I took an early watch with CK. Around 1am we saw some strange lights in the distance. It looked different than normal ship lighting we had seen so far, and we saw a helicopter lights flying circles around the other lights. CK thought it was maybe Coast Guard. I went down to monitor the radio, and a call came through in a French accent that said something along the lines of: "Sailing vessel at 19 degrees North (listed off our coordinates), this is French warship...," and I forget what else, but they basically wanted to communicate and see what we were up to. I thought to myself: "What in the world?! French warship!?" CK climbed down into the galley, and I looked at him and, in a shocked voice, said, "It's the French." He looked as puzzled as I did I'm sure. He picked up the radio and said, "This is the captain of National Geographic Research vessel, Eugenie I. What are your intentions? Over." Yes, CK loved the name drop. I missed the rest of the conversation because he sent me topside to keep an eye on things, but the name drop definitely worked. Apparently, he asked them if they read the magazine, and they said they did and that it was a great magazine. Then he said, "So do you want to cross starboard or port?" The French went on their marry way after that. CK joined me topside and said that it was the first time he ever felt any respect from a Frenchman. Feeling good about himself, he went to bed. Around 2am, not long after CK crashed, I had Mike take over for me. Crazy night.
Monday, April 26, 2010
Nat Geo Expedition in Puerto Rico - 3/24/10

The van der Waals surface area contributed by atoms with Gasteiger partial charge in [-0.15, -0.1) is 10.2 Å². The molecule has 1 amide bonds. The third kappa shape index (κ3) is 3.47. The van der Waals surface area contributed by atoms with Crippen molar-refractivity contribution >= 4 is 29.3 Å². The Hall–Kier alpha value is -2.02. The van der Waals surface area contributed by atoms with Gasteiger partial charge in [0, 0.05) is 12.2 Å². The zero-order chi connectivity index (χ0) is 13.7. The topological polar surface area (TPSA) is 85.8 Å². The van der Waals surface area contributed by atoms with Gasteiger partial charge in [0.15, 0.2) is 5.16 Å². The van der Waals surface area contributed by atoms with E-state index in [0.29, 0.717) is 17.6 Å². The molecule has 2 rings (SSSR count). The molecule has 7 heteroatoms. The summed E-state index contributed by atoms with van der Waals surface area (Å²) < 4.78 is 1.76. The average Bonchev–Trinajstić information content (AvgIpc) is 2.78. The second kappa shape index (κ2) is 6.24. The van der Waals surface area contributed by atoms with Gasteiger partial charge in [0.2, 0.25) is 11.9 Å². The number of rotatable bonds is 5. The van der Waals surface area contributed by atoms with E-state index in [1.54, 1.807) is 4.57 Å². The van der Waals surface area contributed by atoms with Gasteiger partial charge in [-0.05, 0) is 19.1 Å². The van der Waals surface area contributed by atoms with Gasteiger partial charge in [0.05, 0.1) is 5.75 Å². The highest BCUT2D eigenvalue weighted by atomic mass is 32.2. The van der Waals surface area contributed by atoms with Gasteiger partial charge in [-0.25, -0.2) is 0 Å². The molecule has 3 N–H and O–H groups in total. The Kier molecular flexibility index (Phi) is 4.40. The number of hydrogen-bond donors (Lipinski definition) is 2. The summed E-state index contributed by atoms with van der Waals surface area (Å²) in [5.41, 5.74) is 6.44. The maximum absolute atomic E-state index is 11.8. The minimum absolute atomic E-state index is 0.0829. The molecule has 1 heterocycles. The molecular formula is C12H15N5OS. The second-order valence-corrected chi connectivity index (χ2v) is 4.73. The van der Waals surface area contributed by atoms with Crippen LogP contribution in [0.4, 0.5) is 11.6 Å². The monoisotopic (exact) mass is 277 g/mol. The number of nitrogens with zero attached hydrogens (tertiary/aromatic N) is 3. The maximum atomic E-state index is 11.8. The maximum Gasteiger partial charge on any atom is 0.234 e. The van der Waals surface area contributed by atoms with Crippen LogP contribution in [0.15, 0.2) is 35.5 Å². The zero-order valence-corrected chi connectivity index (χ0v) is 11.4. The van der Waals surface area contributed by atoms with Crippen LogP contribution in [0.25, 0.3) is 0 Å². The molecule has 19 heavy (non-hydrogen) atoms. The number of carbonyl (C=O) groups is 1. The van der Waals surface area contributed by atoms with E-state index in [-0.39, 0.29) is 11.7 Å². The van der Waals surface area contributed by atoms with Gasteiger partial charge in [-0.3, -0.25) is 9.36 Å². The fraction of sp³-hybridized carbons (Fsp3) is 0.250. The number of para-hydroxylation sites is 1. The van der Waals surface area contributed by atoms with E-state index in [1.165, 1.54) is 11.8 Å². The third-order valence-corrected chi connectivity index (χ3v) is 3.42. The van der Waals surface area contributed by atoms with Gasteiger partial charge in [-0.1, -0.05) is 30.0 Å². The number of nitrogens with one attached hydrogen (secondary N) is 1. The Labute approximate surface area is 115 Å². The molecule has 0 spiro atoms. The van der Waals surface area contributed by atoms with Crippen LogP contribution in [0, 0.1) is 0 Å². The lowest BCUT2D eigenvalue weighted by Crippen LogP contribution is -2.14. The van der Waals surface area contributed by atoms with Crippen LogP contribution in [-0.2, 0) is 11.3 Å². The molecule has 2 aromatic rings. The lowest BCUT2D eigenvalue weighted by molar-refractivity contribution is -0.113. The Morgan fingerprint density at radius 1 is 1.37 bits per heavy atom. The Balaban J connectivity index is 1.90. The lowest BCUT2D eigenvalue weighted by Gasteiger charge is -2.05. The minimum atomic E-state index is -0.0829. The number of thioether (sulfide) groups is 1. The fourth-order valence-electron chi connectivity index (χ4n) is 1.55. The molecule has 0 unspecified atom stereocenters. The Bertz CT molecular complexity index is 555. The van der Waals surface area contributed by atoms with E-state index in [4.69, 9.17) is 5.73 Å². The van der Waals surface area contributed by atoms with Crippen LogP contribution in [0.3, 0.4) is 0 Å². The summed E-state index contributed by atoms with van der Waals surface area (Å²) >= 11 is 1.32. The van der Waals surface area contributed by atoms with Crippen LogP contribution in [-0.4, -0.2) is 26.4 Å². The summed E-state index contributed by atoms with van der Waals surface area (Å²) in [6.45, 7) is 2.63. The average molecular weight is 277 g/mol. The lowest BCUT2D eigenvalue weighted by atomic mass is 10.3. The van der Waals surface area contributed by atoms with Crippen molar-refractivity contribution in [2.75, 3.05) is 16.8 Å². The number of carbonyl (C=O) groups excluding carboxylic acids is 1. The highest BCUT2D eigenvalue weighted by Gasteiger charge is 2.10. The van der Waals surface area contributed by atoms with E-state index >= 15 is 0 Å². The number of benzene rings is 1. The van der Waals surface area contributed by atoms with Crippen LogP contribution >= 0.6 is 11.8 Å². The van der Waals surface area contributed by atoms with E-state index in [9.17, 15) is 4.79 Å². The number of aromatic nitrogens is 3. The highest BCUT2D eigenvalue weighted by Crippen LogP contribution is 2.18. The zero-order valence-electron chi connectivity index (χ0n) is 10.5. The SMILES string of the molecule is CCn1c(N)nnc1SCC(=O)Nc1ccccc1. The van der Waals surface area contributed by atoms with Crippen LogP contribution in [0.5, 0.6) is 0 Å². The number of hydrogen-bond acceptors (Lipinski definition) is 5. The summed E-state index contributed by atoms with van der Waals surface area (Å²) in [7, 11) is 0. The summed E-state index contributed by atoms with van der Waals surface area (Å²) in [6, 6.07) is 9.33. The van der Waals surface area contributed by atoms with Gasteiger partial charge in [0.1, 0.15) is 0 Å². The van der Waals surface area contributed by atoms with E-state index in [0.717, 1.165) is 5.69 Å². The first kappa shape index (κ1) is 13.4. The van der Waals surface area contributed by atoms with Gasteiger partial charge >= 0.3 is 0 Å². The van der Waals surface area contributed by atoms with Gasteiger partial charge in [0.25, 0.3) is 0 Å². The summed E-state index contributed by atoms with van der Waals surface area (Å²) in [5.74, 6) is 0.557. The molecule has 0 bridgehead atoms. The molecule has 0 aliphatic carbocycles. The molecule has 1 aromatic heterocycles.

We spent the day just drifting within 30 miles of our drop point for Cam #2. I got a good bit of reading done, and actually finished my book, The Wastelands (Book 3 of 7 in the The Dark Tower Series by Stephen King). I was proud of myself considering I can be awful about finishing books. I also spent time listening to the ipod and chatting with the guys. Around 3 or 4pm, the guys got a second fix on the camera which confirmed that it had surfaced. We were surprised because we didn't expect it to surface until 1 or 2am the next morning. So, we set out for it, and picked it up just as the sun went down. It was pretty cool to get to pick this one up in the dark. You could see the bright strobes flashing in the swells every 5 seconds. I filmed the retrieval as well as I could in the dark. This pickup, like the drop, went much smoother. As soon as the camera was onboard, we popped open a bottle of wine, and set sail for Fajardo. CK and I rustled up some dinner. He prepped the burger meat which included mixing in chopped onions, montreal steak seasoning, pepper, salt, and mustard. I grilled them as such, and baked a couple batches of potato wedges. We were all quite satisfied.